Slowly does it: no evidence that slow-release fluoride devices are effective

Tooth decay is not distributed evenly among the population, with certain groups being at greater risk of developing tooth decay than others. For example, research in Scotland has shown that 50% of tooth decay occurs in 11% of 5-year-old children and only 6% of 14-year-old children. In light of this uneven distribution, it is often suggested that these small percentages of children may be offered targeted-caries preventive measures to great potential effect, in a cost effective manner. One such preventive measure is the use of slow-release fluoride devices (e.g. slow-dissolving fluoride-releasing glass beads).

What was the research?

A systematic review to assess the effects of different types of slow-release fluoride devices on preventing, stopping, or reversing the progression of tooth decay on all surface types of deciduous (‘baby’) and permanent teeth.

Who conducted the research?

The research was conducted by a team led by Lee-Yee Chong of the UK Cochrane Centre, on behalf of Cochrane Oral Health. Jan E. Clarkson, Lorna Dobbyn-Ross and Smriti Bhakta were also on the team.

What evidence was included in the review?

Authors from Cochrane Oral Health carried out this review of existing studies and the evidence is current up to 23 January 2018. We searched scientific databases for randomised controlled trials in children or adults treated with slow-release fluoride devices compared with another type of fluoride treatment (e.g. toothpaste, mouthrinse, gel, or varnish), placebo (a pretend treatment), or no treatment (usual care). Treatments had to be used and monitored for a minimum of 1 year.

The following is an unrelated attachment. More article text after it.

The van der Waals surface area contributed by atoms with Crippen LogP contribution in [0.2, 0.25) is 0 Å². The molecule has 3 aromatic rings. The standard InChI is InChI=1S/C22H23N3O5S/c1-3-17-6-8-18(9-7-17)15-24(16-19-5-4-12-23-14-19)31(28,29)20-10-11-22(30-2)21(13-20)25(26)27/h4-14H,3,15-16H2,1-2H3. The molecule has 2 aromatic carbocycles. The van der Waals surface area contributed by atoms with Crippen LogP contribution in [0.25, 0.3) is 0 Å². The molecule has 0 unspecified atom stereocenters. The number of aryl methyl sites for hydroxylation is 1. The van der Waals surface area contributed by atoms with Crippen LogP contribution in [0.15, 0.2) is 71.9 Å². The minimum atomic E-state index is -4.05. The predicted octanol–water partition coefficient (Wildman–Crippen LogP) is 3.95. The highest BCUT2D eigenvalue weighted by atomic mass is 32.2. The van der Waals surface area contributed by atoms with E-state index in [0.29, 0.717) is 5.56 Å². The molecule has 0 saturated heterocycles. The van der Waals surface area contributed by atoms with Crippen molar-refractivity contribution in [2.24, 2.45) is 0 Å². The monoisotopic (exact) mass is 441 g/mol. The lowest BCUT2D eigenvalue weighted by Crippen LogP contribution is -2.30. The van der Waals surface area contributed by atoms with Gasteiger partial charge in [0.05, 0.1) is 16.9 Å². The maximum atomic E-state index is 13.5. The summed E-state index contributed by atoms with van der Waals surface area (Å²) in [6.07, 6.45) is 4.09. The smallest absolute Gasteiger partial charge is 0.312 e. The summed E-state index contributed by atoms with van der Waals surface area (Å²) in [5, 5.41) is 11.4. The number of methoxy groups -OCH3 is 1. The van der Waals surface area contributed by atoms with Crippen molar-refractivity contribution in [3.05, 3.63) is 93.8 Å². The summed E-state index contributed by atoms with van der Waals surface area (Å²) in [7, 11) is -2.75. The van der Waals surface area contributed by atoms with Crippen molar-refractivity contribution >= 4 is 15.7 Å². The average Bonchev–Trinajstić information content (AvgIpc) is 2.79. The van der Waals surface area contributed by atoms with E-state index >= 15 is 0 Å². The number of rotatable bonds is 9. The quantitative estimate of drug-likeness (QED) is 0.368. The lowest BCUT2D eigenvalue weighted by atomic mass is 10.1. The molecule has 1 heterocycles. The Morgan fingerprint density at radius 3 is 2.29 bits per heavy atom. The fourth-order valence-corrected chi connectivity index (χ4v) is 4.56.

What did the evidence say?

We found one study that randomised 174 children to either slow-dissolving, fluoride-releasing glass beads or placebo beads. The setting was an inner city school in an area served with low-fluoride water. Only 48% of children retained the beads and were available for analysis.

There is insufficient evidence to determine whether slow-release fluoride devices (such as glass beads) help reduce dental decay. Retention of the beads is a problem.

How good was the evidence?

The evidence relating to caries increment, side effects and retention was considered to be very low quality. We are uncertain that this intervention is effective.

What are the implications for dentists and the general public?

We conclude that there is only limited and very low-quality evidence that provides insufficient information to determine whether slow-release fluoride devices in the mouth may provide a measure of protection against dental disease progression. The quality of the evidence was very low because of a high proportion of children not included in the study’s final analysis and serious uncertainty applicability of study findings to the general practice. The generalisability of these findings to routine dental practice was questioned by the difficulties of retention of the devices by the study population (children at high risk of caries, living in an area with low levels of fluoride in tap water).

What should researchers look at in the future?

The study identified for this review did not provide reliable evidence to answer the main question of the review. Some limited evidence was found but weaknesses in this were evident. To remedy these weaknesses, much larger, well-conducted trials (randomised controlled trials, and where possible, double-blinded) should be carried out.

This review will not be updated unless and until more evidence is available.


Chong LYClarkson JEDobbyn-Ross LBhakta SSlow-release fluoride devices for the control of dental decayCochrane Database of Systematic Reviews 2018, Issue 3. Art. No.: CD005101. DOI: 10.1002/14651858.CD005101.pub4.

This post is an extended version of the review’s plain language summary, compiled by Anne Littlewood at the Cochrane Oral Health Editorial Base.


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